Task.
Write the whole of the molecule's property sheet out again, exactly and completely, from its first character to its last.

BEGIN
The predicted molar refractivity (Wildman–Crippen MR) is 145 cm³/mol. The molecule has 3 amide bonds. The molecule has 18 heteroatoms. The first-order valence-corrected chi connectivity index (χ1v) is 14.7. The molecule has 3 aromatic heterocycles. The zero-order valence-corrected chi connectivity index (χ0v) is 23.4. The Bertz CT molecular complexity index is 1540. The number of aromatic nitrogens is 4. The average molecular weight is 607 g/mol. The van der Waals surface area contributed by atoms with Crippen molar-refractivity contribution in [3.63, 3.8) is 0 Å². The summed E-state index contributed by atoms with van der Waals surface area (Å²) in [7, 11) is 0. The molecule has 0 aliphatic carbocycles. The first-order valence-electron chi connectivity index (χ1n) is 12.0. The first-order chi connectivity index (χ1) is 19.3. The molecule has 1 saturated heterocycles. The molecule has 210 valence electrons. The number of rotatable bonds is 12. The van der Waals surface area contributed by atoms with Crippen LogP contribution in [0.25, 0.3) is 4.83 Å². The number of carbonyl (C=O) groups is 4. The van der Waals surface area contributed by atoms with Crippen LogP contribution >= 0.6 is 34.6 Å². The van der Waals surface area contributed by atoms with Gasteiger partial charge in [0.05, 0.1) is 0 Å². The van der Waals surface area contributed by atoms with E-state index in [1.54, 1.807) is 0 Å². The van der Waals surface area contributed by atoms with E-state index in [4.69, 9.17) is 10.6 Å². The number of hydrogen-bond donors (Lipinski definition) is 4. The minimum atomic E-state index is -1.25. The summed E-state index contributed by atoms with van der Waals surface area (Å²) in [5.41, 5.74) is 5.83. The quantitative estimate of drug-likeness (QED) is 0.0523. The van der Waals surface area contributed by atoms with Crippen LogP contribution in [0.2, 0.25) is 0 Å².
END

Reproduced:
The predicted molar refractivity (Wildman–Crippen MR) is 145 cm³/mol. The molecule has 3 amide bonds. The molecule has 18 heteroatoms. The first-order valence-corrected chi connectivity index (χ1v) is 14.7. The molecule has 3 aromatic heterocycles. The zero-order valence-corrected chi connectivity index (χ0v) is 23.4. The Bertz CT molecular complexity index is 1540. The number of aromatic nitrogens is 4. The average molecular weight is 607 g/mol. The van der Waals surface area contributed by atoms with Crippen molar-refractivity contribution in [3.63, 3.8) is 0 Å². The summed E-state index contributed by atoms with van der Waals surface area (Å²) in [7, 11) is 0. The molecule has 0 aliphatic carbocycles. The first-order valence-electron chi connectivity index (χ1n) is 12.0. The first-order chi connectivity index (χ1) is 19.3. The molecule has 1 saturated heterocycles. The molecule has 210 valence electrons. The number of rotatable bonds is 12. The van der Waals surface area contributed by atoms with Crippen LogP contribution in [0.25, 0.3) is 4.83 Å². The number of carbonyl (C=O) groups is 4. The van der Waals surface area contributed by atoms with Crippen LogP contribution >= 0.6 is 34.6 Å². The van der Waals surface area contributed by atoms with Gasteiger partial charge in [0.05, 0.1) is 0 Å². The van der Waals surface area contributed by atoms with E-state index in [1.54, 1.807) is 0 Å². The van der Waals surface area contributed by atoms with E-state index in [4.69, 9.17) is 10.6 Å². The number of hydrogen-bond donors (Lipinski definition) is 4. The minimum atomic E-state index is -1.25. The summed E-state index contributed by atoms with van der Waals surface area (Å²) in [5.41, 5.74) is 5.83. The quantitative estimate of drug-likeness (QED) is 0.0523. The van der Waals surface area contributed by atoms with Crippen LogP contribution in [0.2, 0.25) is 0 Å².